4. 2 years' worth of Shape and Self magazines. Want 'em? Let me know. I started getting them for free 2 years ago and I've enjoyed them, but I feel wrong throwing them away and really don't want to keep them anymore. While I'm at it, I'm also ready to part with about 2 years' of Psychology Today.

5. OK, here's where the tears start. Baby clothes. I've already started giving away the baby stuff, one gigantic load to my friend Carey a little over a year ago and pretty much everything else to my friends Chris and Nicole, who are awaiting the near-simultaneous arrival of their Chinese toddler and their biological newborn this spring. Giving away the baby stuff means admitting there will be no more babies, and this destroys me. Chris and Nicole are awaiting two girls, so they're receiving all of the girl clothes both of my daughters have outgrown. I cry every season when I'm putting away their clothes and getting out the next batch ...

6. Clothes that don't fit. I've already made great progress with this purge, because now that I'm a big-girl with a big-girl paycheck, I can afford new things when I need them. My hang-up is that I feel like I could sell lots of this stuff on eBay. Why don't I? I don't make the time. I even have a stupid dress-form/mannequin for showing/photographing the clothes for listing. Maybe I should get rid of that, too?

7. Bras and nursing bras get a category separate from clothes, because ... well, there are a lot of them, and they take up a ton of space. They're in great shape and were quite expensive, though (I'm not an "average" size, ahem) ... anyone know of a women's shelter or other place of service that might appreciate the donation of a whole lot of nursing bras and bras that will never, ever fit me again? Pregnancy crisis center, maybe?

8. Profanity. Ah, yes, I give this up pretty much every Lenten season and yet, I swear in front of my children and hardly realize it's coming out of my mouth. I'm ashamed, because I'm teaching my kids that they deserve to be perceived and treated like the intelligent, decent people they are, and that profanity cheapens them. Shouldn't this apply to me, too?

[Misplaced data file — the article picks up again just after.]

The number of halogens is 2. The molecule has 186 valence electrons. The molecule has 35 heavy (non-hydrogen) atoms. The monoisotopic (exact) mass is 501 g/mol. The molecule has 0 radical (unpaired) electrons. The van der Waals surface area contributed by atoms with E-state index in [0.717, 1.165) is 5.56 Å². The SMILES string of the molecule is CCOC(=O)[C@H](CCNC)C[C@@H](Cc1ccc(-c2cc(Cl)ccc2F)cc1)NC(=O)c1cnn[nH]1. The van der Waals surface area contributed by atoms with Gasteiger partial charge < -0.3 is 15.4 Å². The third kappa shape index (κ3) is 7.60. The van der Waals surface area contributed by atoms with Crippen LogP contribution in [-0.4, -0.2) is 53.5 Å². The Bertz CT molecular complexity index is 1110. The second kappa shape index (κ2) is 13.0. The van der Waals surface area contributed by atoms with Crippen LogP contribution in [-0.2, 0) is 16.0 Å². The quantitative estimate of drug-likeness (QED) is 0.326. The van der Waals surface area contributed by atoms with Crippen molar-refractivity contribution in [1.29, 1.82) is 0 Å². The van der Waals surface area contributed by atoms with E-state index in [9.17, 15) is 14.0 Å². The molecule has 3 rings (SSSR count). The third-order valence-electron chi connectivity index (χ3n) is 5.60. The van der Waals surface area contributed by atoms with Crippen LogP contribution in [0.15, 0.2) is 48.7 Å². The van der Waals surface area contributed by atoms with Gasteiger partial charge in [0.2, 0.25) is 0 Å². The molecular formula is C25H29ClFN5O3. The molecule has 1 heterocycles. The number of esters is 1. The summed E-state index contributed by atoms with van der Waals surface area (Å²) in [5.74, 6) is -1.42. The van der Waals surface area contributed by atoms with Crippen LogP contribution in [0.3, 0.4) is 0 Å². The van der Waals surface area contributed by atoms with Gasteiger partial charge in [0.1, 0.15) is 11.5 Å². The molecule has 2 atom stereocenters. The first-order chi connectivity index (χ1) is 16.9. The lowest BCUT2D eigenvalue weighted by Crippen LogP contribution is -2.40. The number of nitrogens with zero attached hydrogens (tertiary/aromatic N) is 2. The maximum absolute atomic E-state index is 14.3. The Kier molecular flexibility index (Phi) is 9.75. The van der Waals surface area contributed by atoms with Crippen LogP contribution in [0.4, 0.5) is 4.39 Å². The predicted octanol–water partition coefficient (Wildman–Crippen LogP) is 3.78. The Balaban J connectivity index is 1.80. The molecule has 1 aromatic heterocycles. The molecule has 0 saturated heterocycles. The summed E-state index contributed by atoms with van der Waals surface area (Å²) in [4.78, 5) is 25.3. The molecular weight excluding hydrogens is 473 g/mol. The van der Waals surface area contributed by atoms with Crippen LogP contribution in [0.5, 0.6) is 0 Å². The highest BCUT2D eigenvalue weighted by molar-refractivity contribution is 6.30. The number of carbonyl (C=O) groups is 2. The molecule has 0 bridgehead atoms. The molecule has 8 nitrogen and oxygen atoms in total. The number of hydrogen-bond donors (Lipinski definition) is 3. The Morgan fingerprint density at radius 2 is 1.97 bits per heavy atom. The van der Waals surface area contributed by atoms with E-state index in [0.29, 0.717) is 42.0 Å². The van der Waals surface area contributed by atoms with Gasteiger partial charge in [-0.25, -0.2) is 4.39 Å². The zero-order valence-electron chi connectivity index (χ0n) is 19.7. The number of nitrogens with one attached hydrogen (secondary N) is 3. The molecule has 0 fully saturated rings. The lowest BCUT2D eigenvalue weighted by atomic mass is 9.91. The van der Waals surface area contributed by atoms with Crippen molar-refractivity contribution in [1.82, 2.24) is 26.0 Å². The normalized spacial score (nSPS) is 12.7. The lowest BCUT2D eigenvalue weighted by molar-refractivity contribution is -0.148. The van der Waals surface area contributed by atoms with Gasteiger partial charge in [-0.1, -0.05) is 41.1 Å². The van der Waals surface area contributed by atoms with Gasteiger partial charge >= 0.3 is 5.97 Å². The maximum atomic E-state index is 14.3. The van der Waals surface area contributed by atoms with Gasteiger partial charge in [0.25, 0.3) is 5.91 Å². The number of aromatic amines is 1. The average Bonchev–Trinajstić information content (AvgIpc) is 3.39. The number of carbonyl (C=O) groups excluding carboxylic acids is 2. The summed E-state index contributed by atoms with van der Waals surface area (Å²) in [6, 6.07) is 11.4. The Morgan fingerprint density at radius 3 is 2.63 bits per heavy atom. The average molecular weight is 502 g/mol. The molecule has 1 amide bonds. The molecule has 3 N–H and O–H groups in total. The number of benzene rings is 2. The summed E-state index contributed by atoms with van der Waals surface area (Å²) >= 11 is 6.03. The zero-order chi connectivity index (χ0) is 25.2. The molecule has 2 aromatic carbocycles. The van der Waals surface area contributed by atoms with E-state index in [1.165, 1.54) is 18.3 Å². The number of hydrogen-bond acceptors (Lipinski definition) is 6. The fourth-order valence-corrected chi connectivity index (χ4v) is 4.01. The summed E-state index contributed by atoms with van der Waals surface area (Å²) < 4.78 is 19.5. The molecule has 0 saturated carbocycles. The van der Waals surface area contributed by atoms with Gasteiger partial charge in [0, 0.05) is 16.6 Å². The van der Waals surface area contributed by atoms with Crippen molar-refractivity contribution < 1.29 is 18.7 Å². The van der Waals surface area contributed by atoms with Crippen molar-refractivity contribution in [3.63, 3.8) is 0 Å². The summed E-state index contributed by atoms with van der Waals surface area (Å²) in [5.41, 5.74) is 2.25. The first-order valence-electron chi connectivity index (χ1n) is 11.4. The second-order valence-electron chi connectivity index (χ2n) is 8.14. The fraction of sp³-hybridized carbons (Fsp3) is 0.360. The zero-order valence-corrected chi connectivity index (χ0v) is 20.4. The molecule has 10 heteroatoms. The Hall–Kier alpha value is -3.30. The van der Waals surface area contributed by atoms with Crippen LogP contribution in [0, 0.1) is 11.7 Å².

9. It might be time for me to eliminate my obsessive need to get rid of debt. Now, before you start going all Suze Orman on me, let me proudly declare that our only consumer debt is my new car, which I am making double payments on and will own free and clear in about 27 months. We have a mortgage. We also have some retirement savings and some college savings. Zero credit card debt ... but I'm like a crazy person trying to make double and triple payments on the mortgage, pad the "emergency fund" (but, really, as two active duty military members, we're not likely to be suddenly laid off or otherwise unemployed without a warning), and pinch every penny. I'm not sure it's the healthiest way to live.

10. The rice steamer. I think I've used it exactly twice in the 12 years I've owned it. Time to pitch it ... but I feel bad! Does anyone want it?

11. I would love to eliminate Self-Doubt. I have a lot of it, and it serves me no purpose. Or does it? Is there a cookie? This is one I need to ponder a bit more.

The Big Dianaville Purge begins on December 21st, when I'm finally no longer obligated to anyone for anything.

Monday, December 13, 2010


December 10 – Wisdom

Wisdom. What was the wisest decision you made this year, and how did it play out?

(Author: Susannah Conway)

Oh, this one is super, super easy.

I went gluten-free on September 1st. To say my life has changed would be the understatement of the year. I'm never looking back, not ever. Sure, I'm tempted sometimes by the last few bites of "pizza bones" on my kids' plates, which I always used to eat. I'm a little sad at gatherings when the hostess brings out the plate of homemade cookies and, like a leper, I sit there and don't take any. And gluten-free bread is disgusting. Not even worth the attempt, I've learned.

I had been suffering from multiple vague (and sometimes not-so-vague) physical symptoms for years -- I'd say things got really bad during my second pregnancy, in 2004. That pregnancy was incredibly stressful for a variety of reasons, and other than bearing an amazing little boy who lights up my life every day, it really wrecked me. During that pregnancy, I developed a rash. It was like islands of tiny blisters in various places on my body. I had no idea what caused it, and was told first that it was a common condition of pregnancy (this by a very prominent and talented dermatologist). My midwife disagreed but suggested it might go away after my son was born. It didn't. It got worse, at times covering 2/3 of my body, then waning, then taking over my skin again. I was prescribed potent steroid ointment to alleviate the itching so that I could sleep at night.

Sleep. Oh, how sleep eluded me. With a newborn and a toddler (my first two babies are less than 22 months apart), both nursing, plus a full-time job I had to return to at 12 weeks postpartum, plus no family or real support network nearby, I was exhausted. Is there another word for exhausted? Cooked. Done. Nothing left. And, I was in pain, constant pain. Some suggested I had postpartum depression. I was certain I did not, since I felt incredible joy when I was with my children, even through the debilitating exhaustion. My doctor visits, tests, and dead-ends started in mid-2005, and they included: